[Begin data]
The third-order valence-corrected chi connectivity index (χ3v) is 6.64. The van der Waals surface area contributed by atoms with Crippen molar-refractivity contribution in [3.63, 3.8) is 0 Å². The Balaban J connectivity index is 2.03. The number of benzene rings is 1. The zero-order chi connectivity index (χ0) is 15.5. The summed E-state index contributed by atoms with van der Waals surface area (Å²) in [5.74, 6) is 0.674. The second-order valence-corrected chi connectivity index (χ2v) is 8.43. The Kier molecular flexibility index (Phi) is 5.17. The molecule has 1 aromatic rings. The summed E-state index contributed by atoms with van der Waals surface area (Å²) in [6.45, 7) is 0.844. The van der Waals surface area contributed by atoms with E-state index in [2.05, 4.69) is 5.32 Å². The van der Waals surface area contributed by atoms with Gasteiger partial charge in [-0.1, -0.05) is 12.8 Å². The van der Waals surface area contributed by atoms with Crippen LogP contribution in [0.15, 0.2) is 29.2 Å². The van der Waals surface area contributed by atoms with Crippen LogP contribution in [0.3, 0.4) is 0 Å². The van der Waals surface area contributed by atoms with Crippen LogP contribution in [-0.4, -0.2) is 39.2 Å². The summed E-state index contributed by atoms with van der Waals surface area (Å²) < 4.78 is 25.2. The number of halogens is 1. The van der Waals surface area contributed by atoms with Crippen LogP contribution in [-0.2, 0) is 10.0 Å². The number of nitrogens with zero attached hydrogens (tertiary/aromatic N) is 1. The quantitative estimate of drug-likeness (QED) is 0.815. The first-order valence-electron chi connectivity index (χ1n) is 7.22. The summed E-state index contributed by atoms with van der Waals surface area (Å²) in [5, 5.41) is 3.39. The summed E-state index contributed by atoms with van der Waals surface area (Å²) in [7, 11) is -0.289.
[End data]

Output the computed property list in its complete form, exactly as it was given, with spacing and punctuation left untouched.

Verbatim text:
The third-order valence-corrected chi connectivity index (χ3v) is 6.64. The van der Waals surface area contributed by atoms with Crippen molar-refractivity contribution in [3.63, 3.8) is 0 Å². The Balaban J connectivity index is 2.03. The number of benzene rings is 1. The zero-order chi connectivity index (χ0) is 15.5. The summed E-state index contributed by atoms with van der Waals surface area (Å²) in [5.74, 6) is 0.674. The second-order valence-corrected chi connectivity index (χ2v) is 8.43. The Kier molecular flexibility index (Phi) is 5.17. The molecule has 1 aromatic rings. The summed E-state index contributed by atoms with van der Waals surface area (Å²) in [6.45, 7) is 0.844. The van der Waals surface area contributed by atoms with E-state index in [2.05, 4.69) is 5.32 Å². The van der Waals surface area contributed by atoms with Gasteiger partial charge in [-0.1, -0.05) is 12.8 Å². The van der Waals surface area contributed by atoms with Crippen LogP contribution in [0.15, 0.2) is 29.2 Å². The van der Waals surface area contributed by atoms with Crippen LogP contribution in [0.3, 0.4) is 0 Å². The van der Waals surface area contributed by atoms with Crippen LogP contribution in [-0.4, -0.2) is 39.2 Å². The summed E-state index contributed by atoms with van der Waals surface area (Å²) < 4.78 is 25.2. The number of halogens is 1. The van der Waals surface area contributed by atoms with Crippen LogP contribution in [-0.2, 0) is 10.0 Å². The number of nitrogens with zero attached hydrogens (tertiary/aromatic N) is 1. The quantitative estimate of drug-likeness (QED) is 0.815. The first-order valence-electron chi connectivity index (χ1n) is 7.22. The summed E-state index contributed by atoms with van der Waals surface area (Å²) in [5, 5.41) is 3.39. The summed E-state index contributed by atoms with van der Waals surface area (Å²) in [7, 11) is -0.289.